My mother is someone I greatly admire; not only did she teach me to value tolerance, and judge people for who they are and not where they are from or what they look like, but she was also quite successful on her own terms.  My mother worked for various non-governmental organizations working in developing nations in the public health domain.  Being born in France (which continues to have quite traditional gender roles) she had to push past the limitations of not only her parents, my grandfather in particular, but society in general to achieve the success and more importantly the impact that she did.

My father trained as a doctor while he was in the army in Italy.  When he was in his early thirties he moved to Minnesota to earn a PhD in physiology, and then immigrated to Canada to take on a tenure track professorship.  One of the things I most admire about him is that in his mid-forties he decided to re-do his residency so that he could practice medicine in Canada.  This is particularly grueling for those right out of medical school (who are usually 15 years younger than my father was at the time).  Another thing I admire and appreciate now, though perhaps not at that time) was that he (and my mother for that matter) would not allow me give up on when things became challenging.  I believe this is one of the qualities that aided me in getting to this point in my training.

Mrs. Pritchard was my high school chemistry teacher.  I particularly admired her as she was a phenomenal teacher, and explained concepts in a way that they intuitively made sense to me.  The great lesson I learned from this, which I apply daily in my work, is it is important to communicate in a way that your audience will understand, whether that be a peer, a report or an executive.  This is also something I try and apply in the Dojang when working with fellow students.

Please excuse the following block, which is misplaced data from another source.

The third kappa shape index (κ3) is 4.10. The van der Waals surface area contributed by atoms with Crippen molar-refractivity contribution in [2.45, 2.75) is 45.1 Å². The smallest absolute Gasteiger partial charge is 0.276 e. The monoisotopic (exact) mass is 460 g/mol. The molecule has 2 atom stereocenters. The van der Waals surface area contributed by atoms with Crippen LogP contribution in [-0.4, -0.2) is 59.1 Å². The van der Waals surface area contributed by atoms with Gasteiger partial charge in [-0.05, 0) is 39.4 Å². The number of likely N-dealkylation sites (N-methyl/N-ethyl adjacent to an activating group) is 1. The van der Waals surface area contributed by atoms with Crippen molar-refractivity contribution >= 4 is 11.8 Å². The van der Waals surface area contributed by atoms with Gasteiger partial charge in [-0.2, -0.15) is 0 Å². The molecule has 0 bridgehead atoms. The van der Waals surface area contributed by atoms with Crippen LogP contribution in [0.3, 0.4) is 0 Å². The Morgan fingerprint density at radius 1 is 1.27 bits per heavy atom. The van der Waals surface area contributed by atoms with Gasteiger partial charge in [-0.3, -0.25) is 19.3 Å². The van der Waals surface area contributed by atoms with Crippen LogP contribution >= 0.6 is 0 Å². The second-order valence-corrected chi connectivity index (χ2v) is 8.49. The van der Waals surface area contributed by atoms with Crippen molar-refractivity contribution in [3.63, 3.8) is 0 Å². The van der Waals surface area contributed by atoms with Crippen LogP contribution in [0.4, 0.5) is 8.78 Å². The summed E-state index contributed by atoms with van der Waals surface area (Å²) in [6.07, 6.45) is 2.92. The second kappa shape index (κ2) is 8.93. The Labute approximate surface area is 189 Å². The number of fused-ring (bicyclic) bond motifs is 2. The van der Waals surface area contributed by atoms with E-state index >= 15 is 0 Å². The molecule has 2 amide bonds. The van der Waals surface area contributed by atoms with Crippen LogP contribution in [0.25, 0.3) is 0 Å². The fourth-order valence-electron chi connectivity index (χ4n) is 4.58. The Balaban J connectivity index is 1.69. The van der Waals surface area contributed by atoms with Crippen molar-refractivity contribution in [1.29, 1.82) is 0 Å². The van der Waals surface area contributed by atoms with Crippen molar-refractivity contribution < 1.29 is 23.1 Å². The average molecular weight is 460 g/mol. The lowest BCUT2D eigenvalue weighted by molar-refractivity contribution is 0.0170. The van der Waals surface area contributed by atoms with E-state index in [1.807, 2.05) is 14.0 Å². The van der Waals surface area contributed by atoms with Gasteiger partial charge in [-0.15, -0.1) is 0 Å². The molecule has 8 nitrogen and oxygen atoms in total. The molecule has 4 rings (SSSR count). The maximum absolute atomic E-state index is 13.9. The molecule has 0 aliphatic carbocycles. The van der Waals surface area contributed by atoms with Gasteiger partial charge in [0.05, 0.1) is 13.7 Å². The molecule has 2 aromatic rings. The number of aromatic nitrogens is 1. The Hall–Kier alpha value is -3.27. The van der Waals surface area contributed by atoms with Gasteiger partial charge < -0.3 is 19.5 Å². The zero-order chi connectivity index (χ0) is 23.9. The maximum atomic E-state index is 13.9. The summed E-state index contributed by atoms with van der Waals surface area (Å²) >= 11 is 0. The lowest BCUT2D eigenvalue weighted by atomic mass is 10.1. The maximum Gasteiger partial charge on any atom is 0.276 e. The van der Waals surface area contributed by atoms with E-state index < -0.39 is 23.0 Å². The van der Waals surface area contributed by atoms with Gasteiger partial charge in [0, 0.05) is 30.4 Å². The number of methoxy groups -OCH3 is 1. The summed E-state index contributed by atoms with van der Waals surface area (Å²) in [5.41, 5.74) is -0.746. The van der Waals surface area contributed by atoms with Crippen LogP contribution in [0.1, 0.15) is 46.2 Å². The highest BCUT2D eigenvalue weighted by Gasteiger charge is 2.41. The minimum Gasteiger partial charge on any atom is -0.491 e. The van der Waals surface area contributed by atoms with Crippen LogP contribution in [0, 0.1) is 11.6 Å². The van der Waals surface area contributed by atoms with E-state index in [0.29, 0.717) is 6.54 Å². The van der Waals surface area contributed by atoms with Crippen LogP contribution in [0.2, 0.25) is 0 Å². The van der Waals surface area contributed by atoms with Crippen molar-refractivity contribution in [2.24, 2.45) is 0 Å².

John Boackle was a work mentor; I learned from him that being a manager isn’t just about being able to leverage your team to be able to deliver more, but rather it is about the people themselves.  It is important to understand the people, what they are good at, what they enjoy, how to help them grow and achieve their goals. Of all of the managers I had over the years at my previous employer, the performance evaluation that he did for me was not only the longest (several pagers, vs. a few paragraphs), but also the most insightful.

David Sylvian is a British born musician and artist.  I have been a big fan of his solo work since the late ‘80’s and particularly enjoy his more atmospheric work.  There are two things I particularly admire about him: the first is in the late 70’s as a result of how he and his band, Japan, were presenting themselves and the music they were playing, they were associated with the New Romantic movement (think Duran Duran, Spandau Ballet, etc…). This was an association he and the band resisted, in fact, in the early 80’s (when the New Romantic movement in mainstream pop music was at its peak), he commented "There's a period going past at the moment that may make us look as though we're in fashion."  The second is that he walked away from fame and fortune by not pursuing the same kind of pop music when Japan dissolved in the early 80’s. In fact he went in a number of different musical directions that had little to do with popular music and instead pursued his art.

Lewis Hamilton is a four time world champion Formula One driver. While I am not a huge fan (there are aspects to his personality, even for race car drivers, that rub me the wrong way) I have great admiration for his talent and dedication.  In particular he grew up without the advantages of many of his peers (many of whom are quite wealthy, having grown up in places like Monaco).  He is also of mixed race background, and self identifies as black. There are very few people of color in the world of Formula One, and he is the first black driver to have achieved the level of success he has and as a driver he is an especially visible role-model

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